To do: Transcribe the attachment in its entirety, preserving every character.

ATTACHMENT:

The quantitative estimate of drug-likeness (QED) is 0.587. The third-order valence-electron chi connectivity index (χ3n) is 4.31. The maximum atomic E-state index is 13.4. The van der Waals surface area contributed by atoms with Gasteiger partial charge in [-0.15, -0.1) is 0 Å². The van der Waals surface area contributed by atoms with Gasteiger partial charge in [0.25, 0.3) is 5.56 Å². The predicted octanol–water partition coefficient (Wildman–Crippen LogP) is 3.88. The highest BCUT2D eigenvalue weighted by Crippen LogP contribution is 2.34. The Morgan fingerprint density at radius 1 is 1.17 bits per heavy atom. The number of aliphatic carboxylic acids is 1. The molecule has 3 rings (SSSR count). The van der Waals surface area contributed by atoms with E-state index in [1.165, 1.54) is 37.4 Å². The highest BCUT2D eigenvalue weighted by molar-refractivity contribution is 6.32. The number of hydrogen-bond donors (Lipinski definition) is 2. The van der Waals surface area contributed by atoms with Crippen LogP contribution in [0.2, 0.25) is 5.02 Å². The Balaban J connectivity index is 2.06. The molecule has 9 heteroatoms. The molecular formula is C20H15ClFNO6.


The quantitative estimate of drug-likeness (QED) is 0.587. The third-order valence-electron chi connectivity index (χ3n) is 4.31. The maximum atomic E-state index is 13.4. The van der Waals surface area contributed by atoms with Gasteiger partial charge in [-0.15, -0.1) is 0 Å². The van der Waals surface area contributed by atoms with Gasteiger partial charge in [0.25, 0.3) is 5.56 Å². The predicted octanol–water partition coefficient (Wildman–Crippen LogP) is 3.88. The highest BCUT2D eigenvalue weighted by Crippen LogP contribution is 2.34. The Morgan fingerprint density at radius 1 is 1.17 bits per heavy atom. The number of aliphatic carboxylic acids is 1. The molecule has 3 rings (SSSR count). The van der Waals surface area contributed by atoms with E-state index in [1.165, 1.54) is 37.4 Å². The highest BCUT2D eigenvalue weighted by molar-refractivity contribution is 6.32. The number of hydrogen-bond donors (Lipinski definition) is 2. The van der Waals surface area contributed by atoms with Crippen LogP contribution in [0.2, 0.25) is 5.02 Å². The Balaban J connectivity index is 2.06. The molecule has 9 heteroatoms. The molecular formula is C20H15ClFNO6.